Asia

South Korean anger over nude Park painting

Artist Lee Koo-Young shows his damaged work "dirty sleep", a painting portraying South Korea"s President Park Geun-Hye in the nude, after some conservative protesters damaged the artwork during an exhibition of painting parodies in the lobby of the National Assembly building in Seoul on January 24, 2017. Image copyright AFP/Getty Images
Image caption The painting shows Ms Park sleeping while the Sewol ferry, which sank three years ago killing nearly 400 people, goes down

A nude painting of South Korean President Park Geun-hye has caused anger, as a political scandal continues to grip the country.

The painting, part of an exhibition at the National Assembly, was torn down by supporters of Ms Park on Tuesday.

Inspired by Edouard Manet's Olympia, "Dirty Sleep", also shows Ms Park's close friend Choi Soon-sil as a servant bringing her flowers.

The two women both deny accusations of colluding in corruption.

Ms Park was impeached by politicians for her role in the scandal last year and stripped of her officials duties. The constitutional court has until June to either approve the decision or reinstate her.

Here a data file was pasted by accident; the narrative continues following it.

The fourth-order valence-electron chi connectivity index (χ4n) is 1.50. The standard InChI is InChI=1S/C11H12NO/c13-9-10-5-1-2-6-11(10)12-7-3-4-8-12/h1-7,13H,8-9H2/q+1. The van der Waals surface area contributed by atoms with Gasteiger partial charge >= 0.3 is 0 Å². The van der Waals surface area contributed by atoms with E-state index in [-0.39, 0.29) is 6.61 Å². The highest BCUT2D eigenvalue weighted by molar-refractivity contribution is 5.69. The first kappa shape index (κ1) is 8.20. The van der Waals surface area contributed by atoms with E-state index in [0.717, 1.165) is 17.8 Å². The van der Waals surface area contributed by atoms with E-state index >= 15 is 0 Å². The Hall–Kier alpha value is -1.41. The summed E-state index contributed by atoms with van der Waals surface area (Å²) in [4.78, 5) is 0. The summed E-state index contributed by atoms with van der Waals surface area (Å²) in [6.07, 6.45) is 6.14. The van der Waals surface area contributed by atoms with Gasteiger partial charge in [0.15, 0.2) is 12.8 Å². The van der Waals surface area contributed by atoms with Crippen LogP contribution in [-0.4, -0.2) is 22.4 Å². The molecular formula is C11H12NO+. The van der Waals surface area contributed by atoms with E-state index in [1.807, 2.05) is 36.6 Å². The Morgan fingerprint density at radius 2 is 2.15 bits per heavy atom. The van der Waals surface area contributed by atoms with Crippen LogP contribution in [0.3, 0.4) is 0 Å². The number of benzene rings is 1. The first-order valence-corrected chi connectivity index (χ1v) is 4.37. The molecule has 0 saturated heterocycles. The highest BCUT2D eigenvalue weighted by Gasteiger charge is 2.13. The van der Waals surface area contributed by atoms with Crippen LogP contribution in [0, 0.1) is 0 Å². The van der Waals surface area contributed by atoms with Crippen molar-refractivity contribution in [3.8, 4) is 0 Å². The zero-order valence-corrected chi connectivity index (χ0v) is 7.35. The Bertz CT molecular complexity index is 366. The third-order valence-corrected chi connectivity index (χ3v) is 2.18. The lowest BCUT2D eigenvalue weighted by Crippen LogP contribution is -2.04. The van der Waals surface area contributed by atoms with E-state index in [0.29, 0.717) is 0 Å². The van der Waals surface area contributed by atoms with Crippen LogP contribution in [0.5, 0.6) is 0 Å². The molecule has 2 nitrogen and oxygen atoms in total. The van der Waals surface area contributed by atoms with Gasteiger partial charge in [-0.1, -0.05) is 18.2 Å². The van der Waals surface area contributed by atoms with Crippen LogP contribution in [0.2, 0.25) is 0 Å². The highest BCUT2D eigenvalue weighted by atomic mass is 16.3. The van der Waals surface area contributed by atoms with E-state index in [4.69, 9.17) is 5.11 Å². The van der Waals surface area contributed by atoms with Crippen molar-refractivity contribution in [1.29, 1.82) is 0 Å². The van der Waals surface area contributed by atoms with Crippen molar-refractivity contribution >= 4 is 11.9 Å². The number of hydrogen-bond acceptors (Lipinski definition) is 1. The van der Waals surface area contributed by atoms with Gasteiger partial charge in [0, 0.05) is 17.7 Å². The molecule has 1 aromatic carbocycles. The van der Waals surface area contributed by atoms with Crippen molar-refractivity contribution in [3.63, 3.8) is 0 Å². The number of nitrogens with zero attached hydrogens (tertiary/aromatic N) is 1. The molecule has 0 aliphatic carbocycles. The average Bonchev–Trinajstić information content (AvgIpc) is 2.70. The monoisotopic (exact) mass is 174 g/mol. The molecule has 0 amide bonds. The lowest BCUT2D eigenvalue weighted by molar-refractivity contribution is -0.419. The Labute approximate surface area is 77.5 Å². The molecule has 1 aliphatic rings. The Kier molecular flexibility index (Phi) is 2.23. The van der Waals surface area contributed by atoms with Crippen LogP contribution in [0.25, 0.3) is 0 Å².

Ms Choi is accused of using her relationship with the president to extract donations from corporations to foundations she runs. She has been charged with attempted coercion, abuse of authority and attempted fraud.

The painting at the centre of the row shows Ms Park sleeping while the Sewol ferry, which sank three years ago killing 304 people, most of them students, goes down outside the window.

Ms Park has long been criticised for her handling of the disaster.

On Wednesday, the floor leader of the main opposition party condemned the lawmaker who organised the exhibit saying parliament "would have not remained silent if someone had drawn a nude painting of former President Roh Moo-hyun when he was impeached", Yonhap news agency reported.

Also on Wednesday there were dramatic scenes at the special prosecutors office, where Ms Choi had been made to attend questioning. She has refused to attend for a month, citing ill health.

On arrival, she shouted to reporters that she had been pressured to admit guilt.

"I am being forced to confess committing crimes jointly with the president," she said, according to local media, while being escorted.

A spokesman for the special prosecutor said the allegation of coercion was "completely groundless".

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